British Airways owner International Airlines Group has reportedly been warned by Brussels that its favoured strategy to allow it to continue fly freely in and around Europe in the event of a no-deal Brexit will not work.
European carriers will have to show they are more than 50% EU-owned and controlled to retain flying rights in the bloc after Brexit.
Certain companies – including IAG – have yet to ensure they will reach that threshold post-Brexit, when UK nationals will no longer count towards the tally, the Financial Times reported.
IAG, which also owns the Spanish flag carrier Iberia, low-cost carrier Vueling, Aer Lingus and Level, is registered in Spain but headquartered in the UK and has diverse global shareholders.
The FT said part of IAG’s strategy to retain both EU and UK operating rights is to stress that its important individual airlines are domestically owned through a series of trusts and companies, rather than being part of the bigger group comprising a high proportion of non-EU investors.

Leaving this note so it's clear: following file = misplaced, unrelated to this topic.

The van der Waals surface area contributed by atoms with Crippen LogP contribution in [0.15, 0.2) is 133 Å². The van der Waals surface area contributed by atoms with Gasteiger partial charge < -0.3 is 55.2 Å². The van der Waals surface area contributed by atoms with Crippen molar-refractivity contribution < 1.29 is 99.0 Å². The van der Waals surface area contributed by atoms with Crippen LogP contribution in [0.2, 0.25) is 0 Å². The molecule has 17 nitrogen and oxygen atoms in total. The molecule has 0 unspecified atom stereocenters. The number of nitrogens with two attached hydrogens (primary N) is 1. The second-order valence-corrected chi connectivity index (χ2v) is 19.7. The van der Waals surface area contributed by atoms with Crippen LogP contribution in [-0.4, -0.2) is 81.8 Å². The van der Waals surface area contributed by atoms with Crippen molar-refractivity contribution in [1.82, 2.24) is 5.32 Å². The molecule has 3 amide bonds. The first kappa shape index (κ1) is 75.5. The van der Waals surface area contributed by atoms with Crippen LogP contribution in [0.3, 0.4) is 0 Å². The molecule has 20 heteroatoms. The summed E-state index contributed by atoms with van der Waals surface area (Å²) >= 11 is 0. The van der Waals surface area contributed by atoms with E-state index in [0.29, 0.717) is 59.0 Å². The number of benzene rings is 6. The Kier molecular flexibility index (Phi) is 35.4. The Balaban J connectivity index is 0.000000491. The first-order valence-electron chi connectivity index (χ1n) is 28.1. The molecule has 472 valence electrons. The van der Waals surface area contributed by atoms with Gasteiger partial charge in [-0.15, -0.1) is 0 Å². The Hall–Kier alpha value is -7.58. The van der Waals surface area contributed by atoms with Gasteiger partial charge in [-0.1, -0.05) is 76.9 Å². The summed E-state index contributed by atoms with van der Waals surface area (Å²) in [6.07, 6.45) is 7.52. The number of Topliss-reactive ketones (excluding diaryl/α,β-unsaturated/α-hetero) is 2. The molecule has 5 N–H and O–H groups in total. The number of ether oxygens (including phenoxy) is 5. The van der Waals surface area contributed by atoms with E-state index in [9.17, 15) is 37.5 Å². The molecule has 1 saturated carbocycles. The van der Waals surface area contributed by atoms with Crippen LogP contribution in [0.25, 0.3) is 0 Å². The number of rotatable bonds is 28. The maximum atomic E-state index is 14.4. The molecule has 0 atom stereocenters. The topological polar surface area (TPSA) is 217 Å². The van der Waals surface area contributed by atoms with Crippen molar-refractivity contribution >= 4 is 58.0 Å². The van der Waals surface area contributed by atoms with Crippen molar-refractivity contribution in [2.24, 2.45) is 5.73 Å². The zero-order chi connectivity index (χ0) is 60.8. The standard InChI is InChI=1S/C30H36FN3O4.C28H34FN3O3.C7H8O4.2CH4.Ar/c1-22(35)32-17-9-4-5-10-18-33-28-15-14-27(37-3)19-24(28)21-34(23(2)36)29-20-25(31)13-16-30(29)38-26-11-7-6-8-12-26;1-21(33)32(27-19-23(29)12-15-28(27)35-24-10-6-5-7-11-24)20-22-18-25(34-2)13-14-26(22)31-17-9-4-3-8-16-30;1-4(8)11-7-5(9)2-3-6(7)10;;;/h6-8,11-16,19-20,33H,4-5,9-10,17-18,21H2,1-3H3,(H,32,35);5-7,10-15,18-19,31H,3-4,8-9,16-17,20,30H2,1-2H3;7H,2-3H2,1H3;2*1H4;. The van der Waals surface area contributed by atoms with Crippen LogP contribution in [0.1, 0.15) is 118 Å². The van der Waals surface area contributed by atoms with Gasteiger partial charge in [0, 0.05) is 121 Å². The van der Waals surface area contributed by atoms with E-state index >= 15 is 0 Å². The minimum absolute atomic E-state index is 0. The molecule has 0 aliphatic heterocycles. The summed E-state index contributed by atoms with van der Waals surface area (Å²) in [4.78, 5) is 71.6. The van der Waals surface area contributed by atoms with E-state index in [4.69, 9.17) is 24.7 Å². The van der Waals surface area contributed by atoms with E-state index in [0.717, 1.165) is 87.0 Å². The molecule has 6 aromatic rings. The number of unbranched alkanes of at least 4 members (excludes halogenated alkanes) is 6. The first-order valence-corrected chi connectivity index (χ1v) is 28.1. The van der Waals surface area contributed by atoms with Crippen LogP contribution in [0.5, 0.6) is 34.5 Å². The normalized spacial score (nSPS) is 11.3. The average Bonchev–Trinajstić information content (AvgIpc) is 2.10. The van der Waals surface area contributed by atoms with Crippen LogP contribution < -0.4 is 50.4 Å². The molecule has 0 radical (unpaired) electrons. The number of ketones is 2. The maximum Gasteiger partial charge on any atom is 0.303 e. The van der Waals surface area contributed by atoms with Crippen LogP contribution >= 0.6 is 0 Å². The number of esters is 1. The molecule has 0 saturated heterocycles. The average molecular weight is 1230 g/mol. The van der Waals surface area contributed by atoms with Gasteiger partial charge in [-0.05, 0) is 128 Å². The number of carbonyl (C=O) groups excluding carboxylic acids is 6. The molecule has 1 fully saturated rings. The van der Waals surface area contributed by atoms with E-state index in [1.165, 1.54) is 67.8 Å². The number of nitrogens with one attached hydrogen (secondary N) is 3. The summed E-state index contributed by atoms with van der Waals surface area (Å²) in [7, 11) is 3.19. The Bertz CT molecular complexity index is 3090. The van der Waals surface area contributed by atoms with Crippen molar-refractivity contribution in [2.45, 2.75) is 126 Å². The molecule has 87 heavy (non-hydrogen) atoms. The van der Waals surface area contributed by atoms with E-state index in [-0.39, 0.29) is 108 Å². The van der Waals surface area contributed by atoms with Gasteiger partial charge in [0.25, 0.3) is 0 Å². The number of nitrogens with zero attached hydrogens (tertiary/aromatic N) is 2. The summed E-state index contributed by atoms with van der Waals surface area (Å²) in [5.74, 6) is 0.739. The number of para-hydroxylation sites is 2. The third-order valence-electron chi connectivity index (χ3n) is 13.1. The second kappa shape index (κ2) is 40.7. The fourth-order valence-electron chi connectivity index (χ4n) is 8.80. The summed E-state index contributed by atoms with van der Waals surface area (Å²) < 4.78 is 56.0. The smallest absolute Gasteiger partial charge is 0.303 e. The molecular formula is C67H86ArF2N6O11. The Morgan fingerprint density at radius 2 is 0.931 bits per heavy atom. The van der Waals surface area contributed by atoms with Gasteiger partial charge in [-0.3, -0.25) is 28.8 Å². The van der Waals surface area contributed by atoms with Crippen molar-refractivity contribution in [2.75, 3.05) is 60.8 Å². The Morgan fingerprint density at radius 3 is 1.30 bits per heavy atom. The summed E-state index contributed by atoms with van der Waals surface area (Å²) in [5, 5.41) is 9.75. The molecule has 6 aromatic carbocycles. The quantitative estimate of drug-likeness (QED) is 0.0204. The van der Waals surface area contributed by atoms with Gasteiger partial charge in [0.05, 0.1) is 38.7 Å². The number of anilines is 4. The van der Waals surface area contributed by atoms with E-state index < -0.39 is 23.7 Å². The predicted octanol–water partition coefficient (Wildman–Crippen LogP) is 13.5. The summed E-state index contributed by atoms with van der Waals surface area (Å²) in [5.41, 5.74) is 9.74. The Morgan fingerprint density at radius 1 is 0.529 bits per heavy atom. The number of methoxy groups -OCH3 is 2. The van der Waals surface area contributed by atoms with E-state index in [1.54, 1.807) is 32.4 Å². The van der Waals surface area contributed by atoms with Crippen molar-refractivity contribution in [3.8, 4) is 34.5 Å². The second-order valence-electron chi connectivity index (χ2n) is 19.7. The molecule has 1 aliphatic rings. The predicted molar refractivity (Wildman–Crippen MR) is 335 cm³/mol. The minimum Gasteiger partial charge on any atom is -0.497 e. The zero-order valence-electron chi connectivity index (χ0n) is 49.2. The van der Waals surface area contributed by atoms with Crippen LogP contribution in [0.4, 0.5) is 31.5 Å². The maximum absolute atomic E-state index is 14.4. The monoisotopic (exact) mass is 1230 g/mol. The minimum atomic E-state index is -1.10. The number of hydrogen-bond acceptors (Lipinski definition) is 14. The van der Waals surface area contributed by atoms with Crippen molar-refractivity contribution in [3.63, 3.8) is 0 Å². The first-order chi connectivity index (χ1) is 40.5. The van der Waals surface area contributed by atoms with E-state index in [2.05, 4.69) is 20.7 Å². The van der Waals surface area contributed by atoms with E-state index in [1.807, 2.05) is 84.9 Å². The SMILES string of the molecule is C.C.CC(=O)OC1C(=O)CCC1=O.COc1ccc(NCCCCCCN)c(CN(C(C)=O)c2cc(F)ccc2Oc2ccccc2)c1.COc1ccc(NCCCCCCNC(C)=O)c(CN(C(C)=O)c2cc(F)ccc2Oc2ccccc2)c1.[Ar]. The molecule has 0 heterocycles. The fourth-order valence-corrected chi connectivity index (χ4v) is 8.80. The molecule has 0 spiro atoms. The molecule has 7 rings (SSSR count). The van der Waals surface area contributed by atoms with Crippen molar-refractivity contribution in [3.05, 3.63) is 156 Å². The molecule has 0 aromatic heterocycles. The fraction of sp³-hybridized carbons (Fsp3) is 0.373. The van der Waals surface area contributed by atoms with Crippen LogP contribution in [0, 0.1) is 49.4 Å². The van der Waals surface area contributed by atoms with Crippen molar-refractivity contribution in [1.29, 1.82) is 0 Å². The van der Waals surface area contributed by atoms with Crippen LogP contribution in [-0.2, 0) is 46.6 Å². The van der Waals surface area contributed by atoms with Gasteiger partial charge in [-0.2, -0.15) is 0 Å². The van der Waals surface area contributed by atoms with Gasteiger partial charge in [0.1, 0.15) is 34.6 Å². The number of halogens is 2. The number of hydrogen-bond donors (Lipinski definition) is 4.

The FT quoted an unnamed senior EU official as saying: “For IAG, I can’t see how it can be a solution.”
Concerns have been raised with IAG over its post-Brexit ownership structure, the FT quoted a second Brussels official familiar with the conversations as saying.
IAG told the newspaper: “We are confident that we will comply with the EU and the UK ownership and control rules post-Brexit.”
IAG reported that passenger carryings in 2018 increased up by eight million to almost 113 million over the previous year.
Group traffic in December was up by 8.8% over the same month in 2017 as capacity rose by 9.4%.
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